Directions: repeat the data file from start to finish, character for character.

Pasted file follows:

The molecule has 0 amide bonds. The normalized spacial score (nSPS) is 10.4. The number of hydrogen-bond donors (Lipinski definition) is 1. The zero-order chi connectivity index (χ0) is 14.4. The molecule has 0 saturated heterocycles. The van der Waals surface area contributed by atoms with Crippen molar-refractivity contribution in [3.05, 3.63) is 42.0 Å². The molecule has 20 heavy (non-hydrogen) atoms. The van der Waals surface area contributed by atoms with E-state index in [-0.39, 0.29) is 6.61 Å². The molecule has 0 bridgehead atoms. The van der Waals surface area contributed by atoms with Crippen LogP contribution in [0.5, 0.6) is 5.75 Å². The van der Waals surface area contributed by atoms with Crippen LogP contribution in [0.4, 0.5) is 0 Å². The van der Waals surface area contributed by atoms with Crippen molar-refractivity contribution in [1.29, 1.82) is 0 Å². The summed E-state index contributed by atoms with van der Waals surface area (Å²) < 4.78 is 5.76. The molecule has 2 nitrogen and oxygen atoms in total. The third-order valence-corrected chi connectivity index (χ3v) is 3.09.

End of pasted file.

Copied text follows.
The molecule has 0 amide bonds. The normalized spacial score (nSPS) is 10.4. The number of hydrogen-bond donors (Lipinski definition) is 1. The zero-order chi connectivity index (χ0) is 14.4. The molecule has 0 saturated heterocycles. The van der Waals surface area contributed by atoms with Crippen molar-refractivity contribution in [3.05, 3.63) is 42.0 Å². The molecule has 20 heavy (non-hydrogen) atoms. The van der Waals surface area contributed by atoms with E-state index in [-0.39, 0.29) is 6.61 Å². The molecule has 0 bridgehead atoms. The van der Waals surface area contributed by atoms with Crippen LogP contribution in [0.5, 0.6) is 5.75 Å². The van der Waals surface area contributed by atoms with Crippen LogP contribution in [0.4, 0.5) is 0 Å². The van der Waals surface area contributed by atoms with Crippen molar-refractivity contribution in [1.29, 1.82) is 0 Å². The summed E-state index contributed by atoms with van der Waals surface area (Å²) < 4.78 is 5.76. The molecule has 2 nitrogen and oxygen atoms in total. The third-order valence-corrected chi connectivity index (χ3v) is 3.09.